abstract     = {For years research concerning radiation-induced damage initiated from the reasoning that in order for cells to experience malignant effects of ionizing radiation, direct contact of specific targets (DNA, RNA,..) with the radiation itself or with short-lived free radicals is required. It is becoming increasingly clear however, that cells experience a plethora of influences that are not solely restricted to close proximity effects. Apart from direct damage in target cells, ionizing radiation can invoke secondary effects in non-targeted cells. These secondary effects, collectively referred to as bystander effects, rely on communication between cells. Regarding this communication, two non-exclusive and probably complementary mechanisms have been proposed: direct cell-cell contact via gap junctions and secondly through secretion of small signaling components into the medium [1, 2]. We investigated the medium-mediated bystander response in human dermal fibroblasts (HDF) after exposure to ionizing irradiation. We looked at histone modifications, more specifically phosphorylation of H2AX. When a double stranded break (DSB) occurs H2AX is phosphorylated within minutes acting as a signal enhancer molecule in the DSB repair cascade. We showed that HDF experienced an elevated level of double stranded DNA damage repair foci, when incubated with conditioned growth medium of irradiated cells. The magnitude of this response is much lower than that of directly irradiated cells and is proportional to the irradiation dose. Using multiplex analysis, four cytokines IL-6, IL-8, MCP-1 and RANTES were identified in the growth medium of irradiated cells that were significantly upregulated and each with differential kinetics. These soluble proteins could function as potential bystander signaling mediators providing new insights to the complex domain of (in-)direct radiation biology. [1] \unmatched{0009}M.V.Sokolov, J.S.Dickey, W.M.Bonner, O.A.Sedelnikova. gamma-H2AX in bystander cells: not just a radiation-triggered event, a cellular response to stress mediated by intercellular communication, Cell Cycle 6 (2007) 2210-2212. [2] \unmatched{0009}H.Yang, N.Asaad, K.D.Held. Medium-mediated intercellular communication is involved in bystander responses of X-ray-irradiated normal human fibroblasts, Oncogene 24 (2005) 2096-2103.},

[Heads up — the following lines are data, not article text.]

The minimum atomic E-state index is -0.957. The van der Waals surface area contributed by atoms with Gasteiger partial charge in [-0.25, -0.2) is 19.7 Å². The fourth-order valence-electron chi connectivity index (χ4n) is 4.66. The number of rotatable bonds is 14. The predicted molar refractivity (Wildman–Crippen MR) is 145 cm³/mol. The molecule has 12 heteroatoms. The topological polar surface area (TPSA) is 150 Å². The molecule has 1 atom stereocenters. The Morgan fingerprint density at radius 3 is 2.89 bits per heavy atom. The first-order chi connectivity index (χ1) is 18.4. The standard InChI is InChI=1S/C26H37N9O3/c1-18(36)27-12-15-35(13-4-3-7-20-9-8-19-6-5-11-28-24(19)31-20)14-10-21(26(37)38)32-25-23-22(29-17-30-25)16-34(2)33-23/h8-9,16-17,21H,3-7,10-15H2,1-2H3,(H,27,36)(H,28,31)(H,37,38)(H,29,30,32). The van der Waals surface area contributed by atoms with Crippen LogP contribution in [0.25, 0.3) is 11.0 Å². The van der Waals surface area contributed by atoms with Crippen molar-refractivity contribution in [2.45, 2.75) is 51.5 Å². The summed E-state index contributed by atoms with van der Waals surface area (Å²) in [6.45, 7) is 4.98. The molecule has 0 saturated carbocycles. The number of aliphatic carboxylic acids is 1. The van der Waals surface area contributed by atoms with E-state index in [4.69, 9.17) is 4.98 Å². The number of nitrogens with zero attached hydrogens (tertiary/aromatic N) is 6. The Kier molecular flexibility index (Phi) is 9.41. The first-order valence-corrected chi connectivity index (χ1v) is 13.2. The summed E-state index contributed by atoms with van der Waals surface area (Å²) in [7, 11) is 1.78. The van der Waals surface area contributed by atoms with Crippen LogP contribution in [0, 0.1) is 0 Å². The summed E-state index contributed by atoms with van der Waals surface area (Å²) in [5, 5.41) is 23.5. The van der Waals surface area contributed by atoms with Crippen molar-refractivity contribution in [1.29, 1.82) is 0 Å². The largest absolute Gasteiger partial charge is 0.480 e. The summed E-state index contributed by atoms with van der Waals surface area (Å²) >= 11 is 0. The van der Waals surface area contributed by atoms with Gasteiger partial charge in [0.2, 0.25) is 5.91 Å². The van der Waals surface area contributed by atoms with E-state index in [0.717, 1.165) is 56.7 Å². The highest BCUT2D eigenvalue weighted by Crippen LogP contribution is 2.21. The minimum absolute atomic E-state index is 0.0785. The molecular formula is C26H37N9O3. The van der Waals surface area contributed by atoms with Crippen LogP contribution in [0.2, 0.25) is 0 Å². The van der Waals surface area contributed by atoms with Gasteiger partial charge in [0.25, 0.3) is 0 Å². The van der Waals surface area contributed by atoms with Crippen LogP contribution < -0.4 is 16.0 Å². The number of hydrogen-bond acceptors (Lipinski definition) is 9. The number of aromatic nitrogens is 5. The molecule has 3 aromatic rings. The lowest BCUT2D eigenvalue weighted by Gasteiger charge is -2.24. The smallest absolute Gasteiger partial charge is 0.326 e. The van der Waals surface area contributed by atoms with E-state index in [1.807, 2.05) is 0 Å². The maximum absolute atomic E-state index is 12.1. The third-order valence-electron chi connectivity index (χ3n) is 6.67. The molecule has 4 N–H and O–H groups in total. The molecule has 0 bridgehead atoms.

author       = {Dieriks, Birger and De Vos, Winnok and Baatout, Sarah and Van Oostveldt, Patric},
  booktitle    = {3rd US-EU workshop : systems level understanding of DNA damage responses, Abstracts},
  keyword      = {multiplex analysis,cytokines,\ensuremath{\gamma}H2AX,Ionizing radiation},
  language     = {eng},
  location     = {Egmond aan Zee, The Netherlands},
  title        = {Medium-mediated bystander response after ionizing radiation is correlated with the increase of specific cytokines in human fibroblasts},
  year         = {2009},
}

Chicago
Dieriks, Birger, Winnok De Vos, Sarah Baatout, and Patric Van Oostveldt. 2009. “Medium-mediated Bystander Response After Ionizing Radiation Is Correlated with the Increase of Specific Cytokines in Human Fibroblasts.” In 3rd US-EU Workshop : Systems Level Understanding of DNA Damage Responses, Abstracts.
APA
Dieriks, B., De Vos, W., Baatout, S., & Van Oostveldt, P. (2009). Medium-mediated bystander response after ionizing radiation is correlated with the increase of specific cytokines in human fibroblasts. 3rd US-EU workshop : systems level understanding of DNA damage responses, Abstracts. Presented at the 3rd US-EU Workshop : Systems level understanding of DNA damage responses.
Vancouver
1.
Dieriks B, De Vos W, Baatout S, Van Oostveldt P. Medium-mediated bystander response after ionizing radiation is correlated with the increase of specific cytokines in human fibroblasts. 3rd US-EU workshop : systems level understanding of DNA damage responses, Abstracts. 2009.
MLA
Dieriks, Birger, Winnok De Vos, Sarah Baatout, et al. “Medium-mediated Bystander Response After Ionizing Radiation Is Correlated with the Increase of Specific Cytokines in Human Fibroblasts.” 3rd US-EU Workshop : Systems Level Understanding of DNA Damage Responses, Abstracts. 2009. Print.